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A Friday Visit with Jim Korkis: Horizons at Epcot

By Dave Shute

Welcome back to Fridays with Jim Korkis! Jim, the dean of Disney historians, writes about Walt Disney World history every Friday on


By Jim Korkis

Horizons was an omnimover dark ride in the Future World section of Epcot that focused on the future, and specifically how families might live in the 21st Century on desert farms, in outer space, and under the sea, and how advances in technology could make all that possible.

(C) Disney

It opened in October 1983, temporarily closed in 1994 after General Electric dropped its sponsorship of the attraction, briefly reopened periodically and permanently closed in January 1999. It was replaced by Mission: SPACE.

Mission: SPACE includes tributes to the Horizons attraction that preceded it, including the center of the gravity wheel in the queue having the attraction logo, and a stylized version appearing on the front of the checkout counter in the Cargo Bay gift shop at the exit to the attraction.

The official description for Horizons included that it was “dedicated to humanity’s future. It is a careful synthesis of all the wonders within Epcot, and applies the elements of communication, energy, transportation, creativity, and technology to a better life-style for the family of the future.”

Because of the sponsorship of GE and its emphasis on families, it was generally considered a spiritual sequel to the Carousel of Progress attraction. Horizons featured all the key elements associated with the original Epcot: communication, community interaction, energy, transportation, anatomy, physiology, and imagination, along with man’s relationship to the sea, land, air, and space.

The attraction was developed by Imagineer George McGinnis, who at one point considered calling it New Horizons. That became the name of the attraction’s theme song written by George Wilkins. The message of the pavilion that “If you can dream it, then you can do it” is often falsely attributed to Walt Disney.

Imagineering Show Writer Tom Fitzgerald said, “I am very familiar with that line because I wrote it!  It was written specifically for the Horizons attraction at Epcot and used in numerous ways, from dialogue in the ride to graphics.”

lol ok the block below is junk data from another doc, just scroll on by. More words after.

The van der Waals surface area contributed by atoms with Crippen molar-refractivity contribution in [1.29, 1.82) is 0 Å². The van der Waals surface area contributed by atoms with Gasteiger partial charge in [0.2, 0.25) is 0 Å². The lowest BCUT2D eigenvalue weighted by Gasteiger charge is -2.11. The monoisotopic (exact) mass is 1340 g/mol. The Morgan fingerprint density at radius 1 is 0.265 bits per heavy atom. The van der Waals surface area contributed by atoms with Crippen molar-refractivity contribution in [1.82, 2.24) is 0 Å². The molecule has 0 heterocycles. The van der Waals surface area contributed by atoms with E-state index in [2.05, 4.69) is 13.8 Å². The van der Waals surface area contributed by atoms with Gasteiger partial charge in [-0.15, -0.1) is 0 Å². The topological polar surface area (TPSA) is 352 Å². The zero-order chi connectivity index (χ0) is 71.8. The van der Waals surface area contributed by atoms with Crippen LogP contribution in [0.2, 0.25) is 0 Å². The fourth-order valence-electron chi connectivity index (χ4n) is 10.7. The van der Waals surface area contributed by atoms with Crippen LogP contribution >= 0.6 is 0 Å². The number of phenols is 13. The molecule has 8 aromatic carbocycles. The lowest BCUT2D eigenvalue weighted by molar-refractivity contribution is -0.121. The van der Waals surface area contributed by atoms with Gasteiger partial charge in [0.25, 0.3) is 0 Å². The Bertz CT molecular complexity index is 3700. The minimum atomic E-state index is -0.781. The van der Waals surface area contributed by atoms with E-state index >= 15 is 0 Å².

At the exit of the attraction was a large wall painting done by famed space artist Bob McCall entitled “The Prologue and the Promise”. It was a gorgeous image of a family standing on a mountaintop facing a bright future with famous monuments of the past and future. It was later covered up and replaced.

The attraction began with a look back at how the future was perceived and transitioned into modern technologies that might be used in the world of tomorrow. The main portion of the ride focused on life in the future in different habitats.

The end of the ride allowed guests to select one of three different routes to return to FuturePort: from the space station Brava Centauri, the desert farm of Mesa Verde or the Sea Castle research base.

These thirty-one second video sequences featured a video fly-through of elaborate scale models. The model for the desert route was 32 by 75 feet long. All the models were filmed at a hangar at the Burbank airport. It took a year to build and shoot the three segments.

Orange Fragrance Scent R-2534, dispersed by air cannon during the attraction, was produced by Felton International Inc. in Los Angeles, California, and is still available. Many of the props from the attraction were sent to Tokyo DisneySea and Disneyland Paris (Solo Sub and hovercraft). Others were auctioned off to private collectors.

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Thanks, Jim! And come back next Friday for more from Jim Korkis!

In the meantime, check out his books, including his latest, Disney Never Lands, and about planned but unbuilt concepts, and Secret Stories of Walt Disney World: Things You Never You Never Knew, which reprints much material first written for this site, all published by Theme Park Press.


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